Like most requests to enforce a non-compete agreement, the ruling was part of a request for a preliminary injunction, which is made at the initial stage of litigation and requires a clear set of facts for the judge to rule on. In this case, the former employer provided recording keeping and administrative services to Section 529 savings plans; in contrast, the new employer provided recording keeping and administrative services to Section 529 prepaid plans. Ultimately, and in part because of the difficult standard that must be reached in a request for preliminary injunction, the court determined the employee had created enough doubt regarding whether the record keeping functions between the two employers were similar enough to constitute competition. Because the court could not determine the employers were actually competing, it declined to enforce the non-compete agreement.

This case is a very good reminder that whether or not a non-compete agreement will be enforced is often determined when the agreement is drafted, LONG before a dispute arises. If you have questions about non-compete agreements, or would like to discuss any employee issues within your company, contact us at mgove@govelawoffice.com or 413-570-3170.

New Rules for Notices in Probate Administration

Recent statutory changes now require that anyone filing an estate in the Probate Court must also provide notice of the filing to the Division of Medical Assistance, regardless of whether the filing is informal or formal. The DMA must be provided notice of the filing seven days before the petition is filed with the court. (The new procedure is outlined here.)

This new requirement adds to the many steps that must be undertaken to correctly probate an estate.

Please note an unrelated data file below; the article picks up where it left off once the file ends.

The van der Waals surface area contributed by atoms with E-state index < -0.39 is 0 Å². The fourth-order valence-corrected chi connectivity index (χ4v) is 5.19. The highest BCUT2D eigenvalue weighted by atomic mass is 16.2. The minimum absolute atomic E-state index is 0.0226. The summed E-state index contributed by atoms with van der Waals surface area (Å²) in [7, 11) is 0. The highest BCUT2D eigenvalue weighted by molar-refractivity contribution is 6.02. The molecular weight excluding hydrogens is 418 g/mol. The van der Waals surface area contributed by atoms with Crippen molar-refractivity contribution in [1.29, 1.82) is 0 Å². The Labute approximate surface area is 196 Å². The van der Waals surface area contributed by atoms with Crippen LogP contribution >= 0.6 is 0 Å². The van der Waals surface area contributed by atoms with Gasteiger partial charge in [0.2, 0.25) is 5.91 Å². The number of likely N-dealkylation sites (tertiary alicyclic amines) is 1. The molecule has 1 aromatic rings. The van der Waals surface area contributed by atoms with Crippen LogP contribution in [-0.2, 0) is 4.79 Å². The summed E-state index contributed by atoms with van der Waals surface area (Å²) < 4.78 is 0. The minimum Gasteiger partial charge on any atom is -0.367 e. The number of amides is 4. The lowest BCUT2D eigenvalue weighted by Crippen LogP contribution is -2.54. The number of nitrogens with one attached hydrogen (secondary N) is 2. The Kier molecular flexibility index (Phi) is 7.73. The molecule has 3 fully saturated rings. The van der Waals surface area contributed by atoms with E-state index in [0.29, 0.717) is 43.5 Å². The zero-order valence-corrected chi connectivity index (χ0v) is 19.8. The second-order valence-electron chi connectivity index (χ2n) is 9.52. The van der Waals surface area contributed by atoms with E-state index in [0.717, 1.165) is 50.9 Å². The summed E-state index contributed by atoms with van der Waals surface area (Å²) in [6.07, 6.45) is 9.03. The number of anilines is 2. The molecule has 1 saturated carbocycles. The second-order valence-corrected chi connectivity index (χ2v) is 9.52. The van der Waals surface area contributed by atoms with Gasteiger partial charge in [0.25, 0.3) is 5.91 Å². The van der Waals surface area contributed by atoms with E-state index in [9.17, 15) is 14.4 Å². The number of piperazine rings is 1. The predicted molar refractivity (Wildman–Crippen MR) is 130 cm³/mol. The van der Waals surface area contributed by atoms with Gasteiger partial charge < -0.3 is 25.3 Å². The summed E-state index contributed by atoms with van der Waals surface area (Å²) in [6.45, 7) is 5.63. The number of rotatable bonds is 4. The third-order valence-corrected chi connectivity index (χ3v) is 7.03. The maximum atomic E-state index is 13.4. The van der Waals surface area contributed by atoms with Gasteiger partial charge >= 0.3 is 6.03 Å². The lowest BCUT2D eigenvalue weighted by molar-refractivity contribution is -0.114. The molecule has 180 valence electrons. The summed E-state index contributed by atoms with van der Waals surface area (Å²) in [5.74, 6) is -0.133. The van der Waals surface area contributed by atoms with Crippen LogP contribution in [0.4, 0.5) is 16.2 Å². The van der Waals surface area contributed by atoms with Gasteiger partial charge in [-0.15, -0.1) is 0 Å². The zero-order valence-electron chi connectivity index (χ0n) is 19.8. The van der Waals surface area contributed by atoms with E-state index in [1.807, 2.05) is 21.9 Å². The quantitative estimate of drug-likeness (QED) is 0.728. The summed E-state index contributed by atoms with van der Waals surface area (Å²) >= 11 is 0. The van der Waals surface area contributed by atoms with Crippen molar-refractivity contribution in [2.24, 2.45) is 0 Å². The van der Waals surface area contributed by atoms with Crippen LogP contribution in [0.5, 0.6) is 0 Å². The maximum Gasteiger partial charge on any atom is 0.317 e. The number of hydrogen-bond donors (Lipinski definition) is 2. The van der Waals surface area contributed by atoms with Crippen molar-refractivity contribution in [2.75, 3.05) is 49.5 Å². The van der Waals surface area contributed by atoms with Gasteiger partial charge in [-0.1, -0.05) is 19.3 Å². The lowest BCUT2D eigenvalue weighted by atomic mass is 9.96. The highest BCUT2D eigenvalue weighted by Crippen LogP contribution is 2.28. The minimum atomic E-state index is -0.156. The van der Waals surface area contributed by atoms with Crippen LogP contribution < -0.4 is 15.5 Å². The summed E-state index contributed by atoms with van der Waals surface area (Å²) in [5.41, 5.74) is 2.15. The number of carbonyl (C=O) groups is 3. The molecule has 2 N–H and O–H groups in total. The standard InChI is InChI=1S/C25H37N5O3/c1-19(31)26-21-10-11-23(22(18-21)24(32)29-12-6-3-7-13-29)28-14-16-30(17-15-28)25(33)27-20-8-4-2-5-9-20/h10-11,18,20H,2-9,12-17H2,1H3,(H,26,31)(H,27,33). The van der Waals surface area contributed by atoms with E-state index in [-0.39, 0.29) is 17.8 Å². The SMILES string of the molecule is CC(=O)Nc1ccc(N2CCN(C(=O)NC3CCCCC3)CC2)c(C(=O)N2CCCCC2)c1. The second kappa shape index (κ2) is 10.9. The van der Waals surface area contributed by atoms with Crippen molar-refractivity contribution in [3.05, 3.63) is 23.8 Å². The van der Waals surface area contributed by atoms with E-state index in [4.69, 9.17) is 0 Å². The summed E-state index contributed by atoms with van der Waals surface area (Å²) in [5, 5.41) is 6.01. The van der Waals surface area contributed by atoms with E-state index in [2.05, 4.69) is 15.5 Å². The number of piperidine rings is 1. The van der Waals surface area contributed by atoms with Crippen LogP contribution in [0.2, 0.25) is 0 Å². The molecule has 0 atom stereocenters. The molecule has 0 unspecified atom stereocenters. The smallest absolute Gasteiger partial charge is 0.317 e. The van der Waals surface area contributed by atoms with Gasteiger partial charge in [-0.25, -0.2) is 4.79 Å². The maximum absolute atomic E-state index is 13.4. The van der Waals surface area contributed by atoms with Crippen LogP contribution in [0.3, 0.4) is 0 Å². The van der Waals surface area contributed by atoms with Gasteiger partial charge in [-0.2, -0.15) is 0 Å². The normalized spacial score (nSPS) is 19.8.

If you have any questions regarding the administration of an estate, or would like to discuss your estate plans, contact us at mgove@govelawoffice.com or 413-570-3170.

Use Supplemental Needs Trusts to Ensure Benefits Are Not Lost

When someone suffers from a physical or mental disability, they may be eligible for state and federal benefits. Many benefit programs, however, are “need based,” which means the individual is prohibited from having too much income or too many assets. The asset limitations can often be as low as $2,000, which means that even the smallest, well-meaning gifts or bequests from family members to the disabled individual can have dire consequences for that individual’s care.

To avoid an inadvertent disqualification, any gifts or bequests to the disabled individual should be made to a Supplemental Needs Trust (SNT) which names the disabled individual as the beneficiary, but allows an independent trustee to determine exactly how and when money is spent on the beneficiary’s behalf. The funds and assets in the SNT can be used to pay for additional services or care which are not covered by the benefit programs. These services and care can include:

• Transportation
• Training and rehabilitation programs
• Specialized equipment
• Medical expenses
• Entertainment
• Home health aide expenses
• Items and possessions to enhance quality of life.

An SNT can hold most types of assets, and can even be the beneficiary of a life insurance policy. The most important thing to remember, however, is that an SNT should be drafted in advance to ensure it accomplishes the desires of the person funding the trust and meets the needs of the disabled beneficiary.

If you have any questions about Supplemental Needs Trusts, would like to gift money to someone with a disability, or would like to discuss other estate planning questions, contact us at mgove@govelawoffice.com or 413-570-3170.